Wood Dolls

posted by Karen Hood
Saturday, July 11, 2009

Wood is one of the earliest known materials used to make dolls. However, very few dolls are made of wood today–wood is not a preferred material for children’s dolls (and wasn’t in the 20th century) because wood is hard and unyielding. Also, most wood dolls must be hand carved since wood does not lend itself to easily molding as does vinyl, bisque materials.

Wood was one of the earliest materials that dollmakers looked to, since wood was easily carved to resemble human form, and it was sturdy and unbreakable. However, most wood dollmaking was done by artists or by cottage industries. Today, most wood dolls are made by doll artists (such as Jean Lotz and her Hitty dolls) or in special limited editions for collectors (Madame Alexander). Wendy Lawton makes highly poseable wood bodies for her porcelain-head dolls.

The earliest dolls made out of wood were not playthings–they were symbolic and ceremonial figures, often of a religious nature. Italian creche figures made for hundreds of years are an example of this. Some of the earliest known examples of wood dolls made for play are from England, and later Germany as well. Today, most wood dolls made are created for collectors. They have a particularly folk-art feel to them, and are prized because they are handcrafted.

As mentioned, wood dolls are known from ancient times. Italian creche figure examples are known as early as the 1500s (very rare) and English wood dolls from the late 1600s and early 1700s are quite rare. English wood dolls are more plentiful from the late 1700s and early 1800s, and German Grodner Tal and Peg Wood dolls are from the 1800s. A cottage industry created peg woodens well into the 20th century, and there are artists today still making wood dolls.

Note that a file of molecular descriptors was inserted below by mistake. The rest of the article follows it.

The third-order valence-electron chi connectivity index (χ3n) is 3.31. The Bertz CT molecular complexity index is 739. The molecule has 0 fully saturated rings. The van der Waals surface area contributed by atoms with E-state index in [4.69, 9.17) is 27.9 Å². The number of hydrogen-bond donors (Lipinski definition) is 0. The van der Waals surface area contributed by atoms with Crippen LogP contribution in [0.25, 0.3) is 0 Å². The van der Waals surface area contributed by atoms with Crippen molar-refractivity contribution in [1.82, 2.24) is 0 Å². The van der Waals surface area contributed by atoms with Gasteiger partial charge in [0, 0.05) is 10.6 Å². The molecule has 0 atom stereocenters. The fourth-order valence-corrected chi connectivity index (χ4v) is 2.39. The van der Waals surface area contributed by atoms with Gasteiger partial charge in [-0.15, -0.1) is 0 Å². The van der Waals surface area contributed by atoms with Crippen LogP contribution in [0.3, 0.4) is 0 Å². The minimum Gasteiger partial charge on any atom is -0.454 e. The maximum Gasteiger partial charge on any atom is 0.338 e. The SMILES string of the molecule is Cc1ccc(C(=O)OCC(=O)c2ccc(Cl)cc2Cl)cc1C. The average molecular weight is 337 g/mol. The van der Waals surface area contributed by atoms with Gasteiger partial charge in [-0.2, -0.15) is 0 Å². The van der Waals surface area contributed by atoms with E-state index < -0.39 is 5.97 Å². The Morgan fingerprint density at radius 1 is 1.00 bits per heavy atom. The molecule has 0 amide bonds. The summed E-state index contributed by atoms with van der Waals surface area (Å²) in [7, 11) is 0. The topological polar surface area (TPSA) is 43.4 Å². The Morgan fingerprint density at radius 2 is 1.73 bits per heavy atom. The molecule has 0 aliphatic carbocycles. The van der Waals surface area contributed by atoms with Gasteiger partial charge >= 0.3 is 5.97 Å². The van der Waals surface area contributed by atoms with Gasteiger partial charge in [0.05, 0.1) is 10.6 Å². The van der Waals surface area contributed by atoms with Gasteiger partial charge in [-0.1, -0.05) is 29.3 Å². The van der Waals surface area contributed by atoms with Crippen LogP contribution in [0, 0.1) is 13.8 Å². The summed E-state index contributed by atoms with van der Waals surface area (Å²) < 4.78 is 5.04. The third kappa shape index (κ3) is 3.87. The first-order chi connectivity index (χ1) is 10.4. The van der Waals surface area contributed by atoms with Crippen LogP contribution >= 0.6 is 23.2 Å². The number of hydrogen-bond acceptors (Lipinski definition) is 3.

The names of most early companies that produced wood dolls in Europe have been lost to time. Most wood dolls have been hand-carved by artists or artisans, or are from small cottage industries. In the United States, companies (artists) that produced wood dolls in the late 1800s include Joel Ellis and Mason, Taylor. Today, as mentioned, several artists make Hitty (a popular storybook character) including Jean Lotz. Madame Alexander makes Wendy Woodkin wood dolls hand-carved in China today.

The very earliest wood dolls, when found in excellent or better condition, generally sell for many thousands of dollars at auction. French Court dolls and very early English dolls from the late 1600s and early 1700s are dolls that are in this category and which can sell from $5,000 to $50,000 or more. An early Italian creche figure sold at auction at Theriault’s last year for $21,000.Later Queen Anne dolls (which are not actually from the Queen Anne period) from the late 1700s to early 1800s can be found for much lower prices, especially when worn.

American wood dolls such as Joel Ellis and Mason, Taylor dolls are generally found quite worn today, with prices from $500 to $1,000. German Grodner Tal and Tuck Comb dolls vary, from a few hundred dollars to a few thousand for very early or large examples, and those with unusual hairstyles and other features.

Modern wood dolls, such as the Wendy Woodkin series from Madame Alexander, generally sell between $150 to $300. Hitty doll reproductions vary widely in prices.

by Denise Van Patten
Source: About.com



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